AAA: "'Hands-free" doesn't mean risk free when driving

JONESBORO, AR (KAIT)  – "Hands free" does not always mean risk free, according to  a new study from the American Automobile Association.

The AAA Foundation for Traffic Safety released the results of a study that began in 2011 that investigates the effects of cognitive distractions for drivers.

"Mental distractions from talking on the phone or interacting with voice based systems in the car has a significant cognitive component to it that makes it so you are less safe if you are engaged in those activities," said study author David Strayer.

"Your eyes are on the road. Your hands are on the steering wheel, but your mind is somewhere else. You may find yourself running through a traffic light because you didn't notice it. You were looking out the windshield but your mind was some was somewhere else. It was on that phone conversation."

Participants' brain activity was measured as they performed a variety of tasks behind the wheel, such as "talking on a hands-free cell phone or interacting with a speech-to-text email system."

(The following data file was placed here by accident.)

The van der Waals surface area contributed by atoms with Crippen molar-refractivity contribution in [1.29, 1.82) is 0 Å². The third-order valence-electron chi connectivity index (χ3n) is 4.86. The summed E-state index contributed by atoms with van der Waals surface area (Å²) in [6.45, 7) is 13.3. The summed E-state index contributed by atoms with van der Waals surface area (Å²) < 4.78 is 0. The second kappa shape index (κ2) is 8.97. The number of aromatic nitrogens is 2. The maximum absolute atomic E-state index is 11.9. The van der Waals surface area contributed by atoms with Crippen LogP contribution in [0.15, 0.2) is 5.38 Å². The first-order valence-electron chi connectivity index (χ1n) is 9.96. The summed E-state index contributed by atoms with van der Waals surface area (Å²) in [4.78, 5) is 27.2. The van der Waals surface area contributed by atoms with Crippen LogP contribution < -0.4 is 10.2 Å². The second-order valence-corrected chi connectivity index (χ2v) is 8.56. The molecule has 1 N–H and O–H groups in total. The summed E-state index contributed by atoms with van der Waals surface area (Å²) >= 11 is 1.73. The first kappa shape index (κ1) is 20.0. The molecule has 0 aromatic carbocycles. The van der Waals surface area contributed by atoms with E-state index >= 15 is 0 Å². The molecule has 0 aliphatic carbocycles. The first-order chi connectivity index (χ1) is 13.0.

According to the study, "Sixty-six percent of licensed drivers say driver use of hand-held cell phones is unacceptable; fifty-six percent say hands-free is acceptable," while the research results reveal the voice command technology can cause just as much of a distraction to drivers as manual texting while driving.

Despite the study, Joanne Lewis, who is planning to buy a car within the next year believes voice command systems are safer than texting and driving. "I think it's better. I really do. I think it's better because you don't have to pay as much attention. You got to stop and look at your phone and push buttons," she said.

Central Buick GMC Sales Consultant Jonathan McDaniel says the move towards infotainment systems inside cars is based on consumer demand.

"All the consumers are wanting to be able to do everything that they're smartphone, Apple iPhone can do."

He says the technology to make cars smarter is available, but automakers along with the federal government are trying to figure out how keep consumers safe while offering advanced technology in vehicles.

"The technology is there right now to put the 4G connection in all vehicles. GM has it. Mercedes, Jeep, Dodge, Ford, everybody. But the problem is finding a balance between what can we safely allow consumers to look at on a center console."

Click here to read the study.

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